9 Easy Special Effects

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Sun & Games Fun with the sun...and more

1. Sun Stars
Your wide-angle lens at its smallest aperture can turn the sun into a star in your photos—fitting, since the sun actually is a star. The effect occurs because the tiny aperture diffracts the incoming light rays a lot. This diffraction causes the star effect. You can include the sun as a compositional. Photo by Mike Stensvold

2. Sunbeams
Another way to have fun with the sun is to shoot on a hazy day when the beams become visible as they illuminate particles in the air. This effect can occur when you're shooting toward the sun or with the sun off to the side, but the atmospheric conditions have to be right (i.e., misty). These images were shot with a digital SLR (left) and a consumer digicam (above), both in program AE mode with no exposure compensation. Photo by Mike Stensvold

3. Shadows
Sometimes it's fun to look at the "dark side": the absence of sun. Instead of photographing the subject, photograph its shadow. Here, the photographer simply shot through the window at the ground from a light airplane as it approached the runway for landing. For a moving shadow like this, you can experiment with different shutter speeds: fast ones (used here) will "freeze" everything; slower ones will blur the passing ground while the shadow (moving with the camera) will remain reasonably sharp. Photo by Mike Stensvold

4. The "Mother Nature" Filter
No filters were used for these shots; this is what the scenes actually looked like. Both the fog and the color were provided by Mother Nature. One good special-effect tool is your eye—keep it peeled for such natural photo opps. The orange sunrise image above was made with a consumer digicam in full-auto mode, and cropped into "panoramic" format because there was little of interest above and below the area shown. The foggy scene at right was shot with the same digicam; the foggy scene below was shot with a 35mm SLR. If you wish, you can increase the contrast afterward in the darkroom or computer, but don't overdo it; if you punch up the contrast or color in a foggy scene too much, it will look "phony." Photos by Mike Stensvold

5. The "Sun Bright" Filter
One undeniable thing about the sun is that it's very bright. So bright that it's beyond the capability of film or digital to hold detail throughout a scene that contains areas lit by direct sun and areas in deep shade. In daily life, photographers have to deal with this, by using supplementary lighting or special contrast-reducing processing, but special-effect enthusiasts can take advantage of the effect. Here, a consumer digicam in full-auto mode provided surprisingly good detail in most of the image, but blew out the bright tunnel entrance, to the point that the overexposed couple standing there were rendered as otherworldly apparitions reminiscent of something from "The X-Files." Photo by Mike Stensvold

6. Ghosts
It's easy to get a see-through ghost effect in a photo. Just make two exposures on a single film frame, one with the ghost-subject in the scene and one without it. It's important to keep the camera from moving between exposures (if it moves, the two images will be off-register and thus the final image won't be sharp); a sturdy tripod will help here. For a ghostly blur, have the subject move through the scene during a long exposure (again, with the camera on a tripod). Photo by Lynne Eodice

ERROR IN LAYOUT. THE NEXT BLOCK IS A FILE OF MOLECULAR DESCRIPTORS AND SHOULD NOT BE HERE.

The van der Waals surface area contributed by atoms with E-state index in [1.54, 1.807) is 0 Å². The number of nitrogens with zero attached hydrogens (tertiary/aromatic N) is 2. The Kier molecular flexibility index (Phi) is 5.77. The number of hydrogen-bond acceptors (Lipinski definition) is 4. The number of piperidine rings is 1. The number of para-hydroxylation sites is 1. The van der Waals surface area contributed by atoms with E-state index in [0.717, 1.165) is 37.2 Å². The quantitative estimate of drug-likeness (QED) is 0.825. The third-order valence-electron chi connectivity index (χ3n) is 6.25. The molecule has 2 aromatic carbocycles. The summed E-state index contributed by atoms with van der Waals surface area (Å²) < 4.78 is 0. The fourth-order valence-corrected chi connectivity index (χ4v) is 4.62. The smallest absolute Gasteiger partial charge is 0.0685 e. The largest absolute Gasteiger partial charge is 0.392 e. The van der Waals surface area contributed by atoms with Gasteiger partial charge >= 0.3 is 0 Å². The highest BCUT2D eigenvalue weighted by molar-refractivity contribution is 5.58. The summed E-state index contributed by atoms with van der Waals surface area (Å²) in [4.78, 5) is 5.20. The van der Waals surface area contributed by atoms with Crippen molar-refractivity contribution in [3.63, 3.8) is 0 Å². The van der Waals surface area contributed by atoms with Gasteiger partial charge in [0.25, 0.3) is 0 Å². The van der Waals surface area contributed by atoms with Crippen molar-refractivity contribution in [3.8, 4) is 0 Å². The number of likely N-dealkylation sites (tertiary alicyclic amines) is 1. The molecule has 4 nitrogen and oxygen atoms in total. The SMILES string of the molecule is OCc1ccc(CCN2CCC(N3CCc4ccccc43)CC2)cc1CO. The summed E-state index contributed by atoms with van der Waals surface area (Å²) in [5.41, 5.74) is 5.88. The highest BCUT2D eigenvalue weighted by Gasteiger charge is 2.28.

7. Deep Sky Photography with a Point-and-Shoot?
Here's a simple one for digital buffs. Photoshop's "Auto Levels" command wasn't created to be a special-effect tool, but with some images, it serves as one. This image of the moon reminds us of those deep-sky photos in the astronomy publications, but it isn't. It was shot hand-held at dawn with a Minolta DiMAGE 7Hi digicam, at its 200mm focal length. The original scene actually looked like the lower photo. Simply applying Auto Levels produced the odd colors and grain. In Photoshop, you'll find Auto Levels under the Image menu (drag down to Adjust, then select Auto Levels); in Photoshop Elements 2.0, it's under the Enhance menu (drag down to Auto Levels). Both produced the same effect with this image. If you like this sort of effect, try it with some of your photos. You can also produce grainy, odd-color effects by going to the Image menu, dragging down to Adjust and selecting Hue/Saturation, and moving the saturation slider all (or most of) the way to the right. Photos by Mike Stensvold

8. Wide-Angle "Distortion"
You can produce "distorted" expanded-perspective images by moving in very close with a wide-angle lens. Some photographers believe that wide-angle lenses inherently distort subjects, but it's actually the very close shooting distance at which wide-angles are generally used that produces the "distortion." Why don't you see the effect with longer lenses? Because you have to move farther back with longer lenses in order to get the whole subject (or the desired portion of it) in the picture, while wide-angles allow you to move very close to a subject and still get it all in the picture. So wide-angles are generally used at closer range than longer lenses; thus their "distortion." Photos by Mike Stensvold

9. Sandwiches
One versatile special effect is to sandwich two slides in a single mount. Generally, this works best with a snappy main scene, and a colorful or textured background. Shoot potential background images whenever you spot a likely candidate. Colorful flower petals out of focus make good backgrounds, as do most textures. Use a slide duplicator to copy the final sandwich so you have the image on a single piece of film. You can also create such montage images digitally using an editing program such as Photoshop. Photos by Lynne Eodice

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